|Published Monday, May 21,
Energy debate swerves around SUV, van gasoline
By GREG MILLER
Los Angeles Times
Hidden in the nation's
current debate over energy is one measure that supporters say could
do more than any other to conserve fuel - the loophole that lets
vans and sport utility vehicles escape higher fuel efficiency
Making those vehicles adhere to higher
standards "would save an amount of fuel equal to, if not greater
than, the projected production from the Arctic National Wildlife
Refuge," said Rep. John Olver, D-Mass., sponsor of a House bill that
would impose tougher standards on SUVs.
But Olver and others who want to close the loophole acknowledge
that their efforts won't pay off any time soon, and say that the way
Washington handled the issue last week underscores why.
The White House only called for further review of the "corporate
average fuel economy" standards that automakers are required to
meet. Democrats also avoided the issue. In their "Principles for
Energy Prosperity" report, House Democrats chided the White House
for paying lip service to conservation, but called for fuel
efficiency standards only "in accordance with requirements and
conditions of existing law."
And a soon-to-be-released study of CAFE standards cited in the
White House energy plan and expected to serve as a guide for
lawmakers increasingly is seen as written in the auto industry's
Frustrated opponents of the loophole say their efforts are
blocked by the powerful auto industry lobby, which has tremendous
sway in both parties.
As a result, an energy crunch that many people thought might
create the first opening in years for ratcheting up fuel economy
standards instead appears unlikely to alter the status quo.
The White House released its energy plan Thursday, amid severe
power shortages in the West and rising fuel costs across the country
that have pushed gasoline prices above $2 per gallon in some
But the politicians opposing stricter fuel economy laws may be
simply trying to give their constituents what they want. There was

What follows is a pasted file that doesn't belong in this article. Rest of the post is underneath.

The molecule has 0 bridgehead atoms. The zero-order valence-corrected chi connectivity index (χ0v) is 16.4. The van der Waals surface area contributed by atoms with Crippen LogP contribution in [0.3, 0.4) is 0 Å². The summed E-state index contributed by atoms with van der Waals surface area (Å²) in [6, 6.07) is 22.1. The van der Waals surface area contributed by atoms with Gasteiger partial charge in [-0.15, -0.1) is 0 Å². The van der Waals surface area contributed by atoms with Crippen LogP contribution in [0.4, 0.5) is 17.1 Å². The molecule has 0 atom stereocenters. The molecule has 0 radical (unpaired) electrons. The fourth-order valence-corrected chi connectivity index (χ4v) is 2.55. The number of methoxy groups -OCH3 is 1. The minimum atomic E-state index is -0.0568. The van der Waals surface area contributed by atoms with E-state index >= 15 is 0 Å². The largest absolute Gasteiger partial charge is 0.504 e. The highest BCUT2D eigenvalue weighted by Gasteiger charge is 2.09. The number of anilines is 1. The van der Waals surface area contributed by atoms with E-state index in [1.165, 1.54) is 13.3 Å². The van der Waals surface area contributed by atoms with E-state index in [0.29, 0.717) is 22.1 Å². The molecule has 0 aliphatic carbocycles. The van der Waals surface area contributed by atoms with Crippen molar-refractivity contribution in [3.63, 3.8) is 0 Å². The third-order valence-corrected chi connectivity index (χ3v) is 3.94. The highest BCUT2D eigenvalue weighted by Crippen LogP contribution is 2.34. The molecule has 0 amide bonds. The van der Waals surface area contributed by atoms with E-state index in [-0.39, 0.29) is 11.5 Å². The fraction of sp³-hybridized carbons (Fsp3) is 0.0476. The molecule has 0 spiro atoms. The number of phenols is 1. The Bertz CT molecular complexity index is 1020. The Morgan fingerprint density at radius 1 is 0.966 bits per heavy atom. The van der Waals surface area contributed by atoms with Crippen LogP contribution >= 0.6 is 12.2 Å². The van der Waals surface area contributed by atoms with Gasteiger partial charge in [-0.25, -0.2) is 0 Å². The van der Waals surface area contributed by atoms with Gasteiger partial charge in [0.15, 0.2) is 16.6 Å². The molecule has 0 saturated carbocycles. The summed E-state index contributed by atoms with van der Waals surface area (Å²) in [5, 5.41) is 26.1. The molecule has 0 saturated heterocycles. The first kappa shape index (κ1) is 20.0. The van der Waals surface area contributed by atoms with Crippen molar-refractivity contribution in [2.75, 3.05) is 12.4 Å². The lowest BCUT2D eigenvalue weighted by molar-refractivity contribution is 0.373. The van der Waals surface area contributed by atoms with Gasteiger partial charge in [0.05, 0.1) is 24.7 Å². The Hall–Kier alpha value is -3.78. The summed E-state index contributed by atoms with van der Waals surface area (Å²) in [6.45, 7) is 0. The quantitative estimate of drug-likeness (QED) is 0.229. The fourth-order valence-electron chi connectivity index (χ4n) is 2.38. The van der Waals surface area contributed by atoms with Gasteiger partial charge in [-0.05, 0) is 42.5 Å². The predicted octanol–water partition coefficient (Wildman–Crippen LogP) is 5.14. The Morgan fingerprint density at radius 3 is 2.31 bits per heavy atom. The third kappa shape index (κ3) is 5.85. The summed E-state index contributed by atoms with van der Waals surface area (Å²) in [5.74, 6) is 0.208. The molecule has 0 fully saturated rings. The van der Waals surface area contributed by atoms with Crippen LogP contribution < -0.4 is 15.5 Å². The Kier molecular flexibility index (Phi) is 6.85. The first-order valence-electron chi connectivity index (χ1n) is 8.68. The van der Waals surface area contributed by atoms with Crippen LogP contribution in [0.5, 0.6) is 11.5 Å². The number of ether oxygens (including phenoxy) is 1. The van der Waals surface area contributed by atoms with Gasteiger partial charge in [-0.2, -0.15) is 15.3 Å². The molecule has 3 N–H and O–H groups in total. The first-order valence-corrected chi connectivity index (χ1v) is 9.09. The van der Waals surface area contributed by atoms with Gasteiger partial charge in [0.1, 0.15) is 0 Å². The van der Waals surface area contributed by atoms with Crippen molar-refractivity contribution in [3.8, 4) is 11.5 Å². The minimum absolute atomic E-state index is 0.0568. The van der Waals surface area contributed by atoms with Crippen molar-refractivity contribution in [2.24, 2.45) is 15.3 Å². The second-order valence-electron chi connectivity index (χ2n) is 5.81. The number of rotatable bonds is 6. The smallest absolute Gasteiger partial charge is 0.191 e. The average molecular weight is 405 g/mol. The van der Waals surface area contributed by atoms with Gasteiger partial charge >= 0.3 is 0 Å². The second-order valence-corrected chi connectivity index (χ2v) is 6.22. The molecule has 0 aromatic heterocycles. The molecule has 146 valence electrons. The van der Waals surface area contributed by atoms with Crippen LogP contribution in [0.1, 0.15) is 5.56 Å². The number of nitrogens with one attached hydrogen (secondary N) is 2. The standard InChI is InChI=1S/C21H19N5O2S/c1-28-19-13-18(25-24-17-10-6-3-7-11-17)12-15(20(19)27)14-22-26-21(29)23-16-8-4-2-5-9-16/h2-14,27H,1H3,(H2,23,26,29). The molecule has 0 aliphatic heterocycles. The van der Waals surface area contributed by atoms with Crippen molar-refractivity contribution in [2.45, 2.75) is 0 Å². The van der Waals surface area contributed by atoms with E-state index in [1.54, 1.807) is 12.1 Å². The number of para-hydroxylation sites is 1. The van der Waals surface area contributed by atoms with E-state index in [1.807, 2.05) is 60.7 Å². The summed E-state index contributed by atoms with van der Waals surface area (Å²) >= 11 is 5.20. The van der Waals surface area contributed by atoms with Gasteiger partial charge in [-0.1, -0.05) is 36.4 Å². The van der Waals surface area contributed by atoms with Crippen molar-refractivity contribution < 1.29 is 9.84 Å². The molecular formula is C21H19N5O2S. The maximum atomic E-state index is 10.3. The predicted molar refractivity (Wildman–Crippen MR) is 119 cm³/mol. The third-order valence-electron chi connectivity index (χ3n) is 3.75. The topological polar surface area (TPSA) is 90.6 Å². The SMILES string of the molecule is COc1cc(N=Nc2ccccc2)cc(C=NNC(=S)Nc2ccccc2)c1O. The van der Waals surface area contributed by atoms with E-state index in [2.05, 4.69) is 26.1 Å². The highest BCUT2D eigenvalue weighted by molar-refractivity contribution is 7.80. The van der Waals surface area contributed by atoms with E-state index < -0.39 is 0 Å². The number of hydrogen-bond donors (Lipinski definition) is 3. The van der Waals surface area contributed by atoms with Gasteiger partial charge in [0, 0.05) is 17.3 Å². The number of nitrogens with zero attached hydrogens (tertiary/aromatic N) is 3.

new evidence Friday that Americans' appetite for big vehicles
continues to soar. A Transportation Department report released
Friday showed that the average fuel economy among new cars this year
is 24.5 miles per gallon - tying 1999 for the lowest mark since
The study estimates cars for the 2001 model year are getting an
average 28.7 miles per gallon, but light trucks are getting just
20.9. The latter category, which includes minivans and sport utility
vehicles, accounts for nearly half of the passenger vehicles sold in
the United States.
CAFE standards were signed into law by President Ford in 1975.
They require each auto company to produce cars with an average fuel
economy of 27.5 miles per gallon. But the standard for light trucks
is only 20.7 miles per gallon.
The auto industry argues that forcing SUVs and minivans to meet
the higher standards would add substantial cost to, and reduce the
performance of, a class of vehicles that has exploded in popularity
over the past decade.
Conservationists say lawmakers who carved out the exception for
light trucks never envisioned a wave of gas-guzzling SUVs and
minivans. They say that closing the loophole would reduce U.S. oil
consumption by 1 million barrels a day and prevent 187 million tons
of carbon dioxide from entering the atmosphere.
In their dueling energy proposals, both parties addressed fuel
economy standards, but mainly by proposing tax incentives for
consumers who buy hybrid cars fueled by a combination of gas and
Many people were surprised that President Bush called for the
transportation secretary to review CAFE standards. For the past six
years, the Transportation Department wasn't allowed even to consider
the issue, under rules attached to the agency's annual funding bill
by auto industry allies in Congress.
"There are a lot of people who never imagined President Bush
would even utter the word `CAFE,'" said Daniel Becker, director of
the Sierra Club's global warming and energy program.
But the White House report was careful to spell out its goal of
boosting efficiency "without negatively impacting the U.S.
"To see that language in there lessened any anxiety on our part,"
said Greg Martin, a spokesman for General Motors in the company's
Washington, D.C., office.
On Capitol Hill, CAFE standards have been debated almost every
year since they were introduced, but there has never been enough
support to prompt any changes.
The issue is unusual in that it does not necessarily divide
members along party lines. This year, for instance, Sens. Dianne
Feinstein, D-Calif., and Olympia Snowe, R-Maine, are co-sponsors of
a bill that would close the SUV loophole. A similar measure in the
House also has bipartisan support.
There is entrenched opposition from Republicans who oppose
federal regulation, Democrats supported by auto unions and almost
any member from a state where oil is produced or cars manufactured.
Last year, Sen. Dianne Feinstein, D-Calif., and other proponents
of reform gathered enough momentum to force a compromise. There
would be no immediate changes, but opponents agreed to the creation
of an independent National Academy of Sciences committee to study
the issue. That panel's report is due in July.